When you’re involved in a car accident and it’s someone else’s fault, it can have a devastating effect on your life. Not only can it result in physically debilitating injuries, but it can damage your ability to earn a living, cause emotional damage and even disrupt your personal relationships. When this happens, you deserve to be compensated by the responsible party. The difficulty comes with actually holding that person responsible.
In order to get compensated for a car accident, you first have to prove that someone was at fault. In order to do this, you need to understand how the process of an injury case works. Learn the means, methods, and processes by which you can prove fault in a car accident, how negligence works, and why you need an attorney’s help.
Proving Fault in a Car Accident
The key factor to prove fault in a car accident is negligence. This means that you have to prove that the other driver violated a basic duty of care to not put you or other people in the way of undue danger. Thus, it is their failure to act responsibly that served as the direct or proximate cause of the injuries you suffer. Proving this can be trickier than you might think, and you’ll want to gather all the evidence you can to support your side of the argument.
Police reports are a tricky thing in a car accident. They’re not admissible as evidence in court as they consist largely of hearsay. They can, however, be vital to remind you of details you may later forget, and to keep your own story straight and consistent. Any stumbling you do can be used against you by the other side, so it’s often helpful to have a police report to back you up. In addition, it can be used during negotiations to show the other side the stance you’re going to take, giving you some bargaining power.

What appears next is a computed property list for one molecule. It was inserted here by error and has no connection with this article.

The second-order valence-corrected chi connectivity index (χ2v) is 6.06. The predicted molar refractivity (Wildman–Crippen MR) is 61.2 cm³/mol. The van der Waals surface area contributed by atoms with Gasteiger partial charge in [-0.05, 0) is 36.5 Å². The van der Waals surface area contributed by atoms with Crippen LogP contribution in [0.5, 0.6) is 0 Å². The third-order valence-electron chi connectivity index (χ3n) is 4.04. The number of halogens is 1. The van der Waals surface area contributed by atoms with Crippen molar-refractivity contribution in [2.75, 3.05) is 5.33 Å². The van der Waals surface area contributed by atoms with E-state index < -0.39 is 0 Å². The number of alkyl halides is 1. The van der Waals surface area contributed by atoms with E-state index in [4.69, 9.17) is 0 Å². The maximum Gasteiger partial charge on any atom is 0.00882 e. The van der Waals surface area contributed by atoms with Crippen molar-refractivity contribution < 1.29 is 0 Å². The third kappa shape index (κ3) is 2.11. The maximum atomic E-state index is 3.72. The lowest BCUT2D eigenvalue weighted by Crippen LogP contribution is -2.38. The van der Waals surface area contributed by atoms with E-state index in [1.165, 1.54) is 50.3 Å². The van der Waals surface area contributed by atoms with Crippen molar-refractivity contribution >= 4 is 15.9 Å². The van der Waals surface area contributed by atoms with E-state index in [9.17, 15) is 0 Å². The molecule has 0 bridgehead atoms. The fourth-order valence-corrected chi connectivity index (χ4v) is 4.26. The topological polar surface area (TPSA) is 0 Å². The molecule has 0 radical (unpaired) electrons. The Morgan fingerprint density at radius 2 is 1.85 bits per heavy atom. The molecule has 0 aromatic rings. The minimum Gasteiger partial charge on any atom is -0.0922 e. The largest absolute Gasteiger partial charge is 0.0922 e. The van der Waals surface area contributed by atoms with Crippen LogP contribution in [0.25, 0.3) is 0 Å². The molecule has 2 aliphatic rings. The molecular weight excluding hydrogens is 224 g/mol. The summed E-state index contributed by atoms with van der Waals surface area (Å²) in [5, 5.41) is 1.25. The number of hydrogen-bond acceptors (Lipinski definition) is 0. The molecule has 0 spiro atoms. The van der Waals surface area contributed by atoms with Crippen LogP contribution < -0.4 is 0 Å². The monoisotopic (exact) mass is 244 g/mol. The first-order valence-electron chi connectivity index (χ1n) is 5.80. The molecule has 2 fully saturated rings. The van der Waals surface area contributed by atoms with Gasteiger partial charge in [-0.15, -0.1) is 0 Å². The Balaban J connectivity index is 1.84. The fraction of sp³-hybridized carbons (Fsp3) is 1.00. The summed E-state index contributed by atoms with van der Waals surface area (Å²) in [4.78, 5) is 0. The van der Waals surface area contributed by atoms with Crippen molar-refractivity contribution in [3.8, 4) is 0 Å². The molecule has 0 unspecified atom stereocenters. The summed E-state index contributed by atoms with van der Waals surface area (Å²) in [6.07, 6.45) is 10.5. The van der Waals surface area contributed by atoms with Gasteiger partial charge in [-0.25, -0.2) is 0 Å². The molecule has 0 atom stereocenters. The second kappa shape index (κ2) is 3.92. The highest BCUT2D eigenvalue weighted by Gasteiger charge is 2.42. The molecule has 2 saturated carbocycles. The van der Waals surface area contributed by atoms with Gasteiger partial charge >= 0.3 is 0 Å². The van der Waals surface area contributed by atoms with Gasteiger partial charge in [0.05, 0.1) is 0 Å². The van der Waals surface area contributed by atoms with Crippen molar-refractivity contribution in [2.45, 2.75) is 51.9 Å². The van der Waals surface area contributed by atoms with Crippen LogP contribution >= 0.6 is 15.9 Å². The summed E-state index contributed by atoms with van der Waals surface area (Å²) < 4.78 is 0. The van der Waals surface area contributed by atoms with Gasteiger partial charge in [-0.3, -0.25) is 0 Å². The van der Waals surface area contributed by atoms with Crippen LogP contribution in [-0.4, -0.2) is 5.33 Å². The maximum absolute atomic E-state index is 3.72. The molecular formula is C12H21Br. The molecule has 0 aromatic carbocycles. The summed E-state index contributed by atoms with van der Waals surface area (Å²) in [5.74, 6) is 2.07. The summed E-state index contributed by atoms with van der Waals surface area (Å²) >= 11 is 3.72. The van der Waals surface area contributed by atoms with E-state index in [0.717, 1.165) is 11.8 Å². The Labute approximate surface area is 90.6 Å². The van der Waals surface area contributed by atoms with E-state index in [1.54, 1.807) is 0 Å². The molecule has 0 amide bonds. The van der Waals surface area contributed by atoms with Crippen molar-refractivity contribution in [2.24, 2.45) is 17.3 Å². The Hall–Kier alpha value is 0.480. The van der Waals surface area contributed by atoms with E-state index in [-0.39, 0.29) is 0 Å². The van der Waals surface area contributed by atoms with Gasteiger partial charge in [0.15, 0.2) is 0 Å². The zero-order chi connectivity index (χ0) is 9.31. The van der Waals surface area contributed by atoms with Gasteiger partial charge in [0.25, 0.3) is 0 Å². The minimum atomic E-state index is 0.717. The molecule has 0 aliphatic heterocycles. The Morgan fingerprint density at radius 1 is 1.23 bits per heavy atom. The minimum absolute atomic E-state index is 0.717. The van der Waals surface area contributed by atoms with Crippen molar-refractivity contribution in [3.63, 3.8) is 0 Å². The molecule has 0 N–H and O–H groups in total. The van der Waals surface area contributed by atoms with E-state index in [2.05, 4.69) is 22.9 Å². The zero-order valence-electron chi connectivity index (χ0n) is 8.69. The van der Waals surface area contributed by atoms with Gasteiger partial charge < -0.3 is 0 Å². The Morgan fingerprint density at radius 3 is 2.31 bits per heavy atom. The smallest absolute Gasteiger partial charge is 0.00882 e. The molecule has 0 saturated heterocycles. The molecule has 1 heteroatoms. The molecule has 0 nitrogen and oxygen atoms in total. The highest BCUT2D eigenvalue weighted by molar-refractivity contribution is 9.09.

If you find evidence that the other driver violated a state traffic law, this can also be very helpful in pursuing your case. If you can demonstrate that the other driver was speeding, violating the right of way laws, or disobeying signs or roadway markings, it can be very helpful. While you may not have a means to clock how fast they were going, the skid marks at a scene can sometimes, for example, be used to estimate speed, and the angle of cars can indicate where each was going and from where they were coming when the accident occurred.
Often, there are cases where one driver is presumed to be at fault. In a rear-end accident, for example, the car that struck the other’s rear end is usually at fault, and in a left-turn accident, the car making the left turn is often considered at fault. There can be exceptions to these rules, however.
Working with Your Attorney
When you’re proving fault in a car accident, work closely with your car accident attorney. They have seen cases like yours before, and they know exactly how to move forward. If you need help with getting compensation for a car accident, contact Stewart Bell, PLLC for a free consultation today.